Archive for tamara de lempicka

Teapots – and all that jazz

Posted in DESIGN, LIVING IN THE PAST: NOSTALGIA, TEAPOTS - A HOMAGE TO UNUSUAL TEAPOTS with tags , , , , , , on March 23, 2010 by echostains

Cliff captures the age

It seems an age since I featured any teapots on my blog.  To tell the truth, the unusual ones are still out there but I do like to group them, so they have  at least some connection with each other them into little group and finding that theme or connection  can be a problem sometimes.  So I am going for a period this tiem with a contemporay connection.

age of jazz by cliff

The Art deco period began in 1925 and lasted until the 1940s.  It was an international movement and was a rather glamourous and stylishly elegant time.  The style is unmistakable  – a mixture of cubism, futurism modern and freedom.

oakland set by lorna Bailey

When people think of Art Deco, they think Clarice Cliff.  I do like her colourful designs, along with Suzy Cooper’s.  But there are contemporary ceramic artists  about who are still inspired by the art deco movement and it shows in their work.


My favorite Art Deco artist is Tamara de Lempicka (I’ve written about her here) her painting epitomised the period.  The art deco style is geometric and based on mathamatical shapes, the style lent itself to not only the decorative arts, but some wonderful arcitecture..  This is a fabulous momnet in time and I shall try to do it justice at another time, at the moment I want concentrate on the teapots.

I like the quirky balance of this teapot by Lorna Bailey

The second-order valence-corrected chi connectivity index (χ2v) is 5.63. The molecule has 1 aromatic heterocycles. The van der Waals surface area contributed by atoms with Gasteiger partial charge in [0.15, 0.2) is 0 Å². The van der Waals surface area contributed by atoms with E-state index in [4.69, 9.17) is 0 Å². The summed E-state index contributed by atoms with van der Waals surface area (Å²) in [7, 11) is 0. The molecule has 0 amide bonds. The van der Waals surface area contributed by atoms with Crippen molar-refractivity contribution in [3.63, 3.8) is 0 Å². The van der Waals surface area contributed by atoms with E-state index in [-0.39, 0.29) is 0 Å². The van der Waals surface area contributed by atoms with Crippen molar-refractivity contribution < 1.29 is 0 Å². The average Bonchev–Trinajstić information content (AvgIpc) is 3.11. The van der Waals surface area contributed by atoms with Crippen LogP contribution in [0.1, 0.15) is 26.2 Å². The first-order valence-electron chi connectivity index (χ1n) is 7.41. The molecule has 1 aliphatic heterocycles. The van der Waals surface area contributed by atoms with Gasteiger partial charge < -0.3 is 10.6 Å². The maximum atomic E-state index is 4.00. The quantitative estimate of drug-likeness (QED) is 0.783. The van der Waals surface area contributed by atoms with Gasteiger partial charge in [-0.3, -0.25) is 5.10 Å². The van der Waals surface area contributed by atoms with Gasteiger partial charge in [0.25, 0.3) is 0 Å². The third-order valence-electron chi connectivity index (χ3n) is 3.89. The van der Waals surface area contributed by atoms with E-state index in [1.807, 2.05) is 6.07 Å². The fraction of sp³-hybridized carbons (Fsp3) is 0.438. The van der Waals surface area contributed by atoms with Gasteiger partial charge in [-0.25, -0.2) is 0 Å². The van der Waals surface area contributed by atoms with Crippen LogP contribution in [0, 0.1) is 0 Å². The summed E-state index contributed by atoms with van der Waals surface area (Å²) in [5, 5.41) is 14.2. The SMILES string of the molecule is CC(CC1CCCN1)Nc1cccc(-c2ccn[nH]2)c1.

Lorna Bailey was born in 1978 Staffordshire and was inspired by a heritage of Charlotte Rhead, Clarice Cliff and Suzie Cooper.  Bailey has even been called the next Clarice Cliff.  Flattering as that accolade is, the artist much prefers to be known by her own merit.

Glascow Peony half circle by Lorna Bailey

You can see that the artist must surely have been inspired by Charles Rennie Mackintosh.  Not only is the stylised rose motif one of Mackintosh’s  trademark, the title really gives it away!  I think this is a thoughtful transcription of his style.

I enjoy the sharp thrusting angle of this teapot by lorna Bailey

I like to see the past reinterpretted like this.  It’s inspiring and in a way comforting to see the natural progession of the past marching on through design.  Nothing is new – everything has it’s source of inspiration.  It’s good to take parts of the past and weave something for the present which in turn will inspire the future.  Continuity.

 indictive of his

Lorna Bailey website here

Charles Rennie Mackintosh website here

Clarice Cliff website here

‘La Bella Raphaela becomes My Beautiful Raphaella’

Posted in ART, ART PORTFOLIO MY PERSONAL ART, FAVORITE ART: Art I LOVE with tags , , , , on January 22, 2010 by echostains

My Beautiful Raphaella collage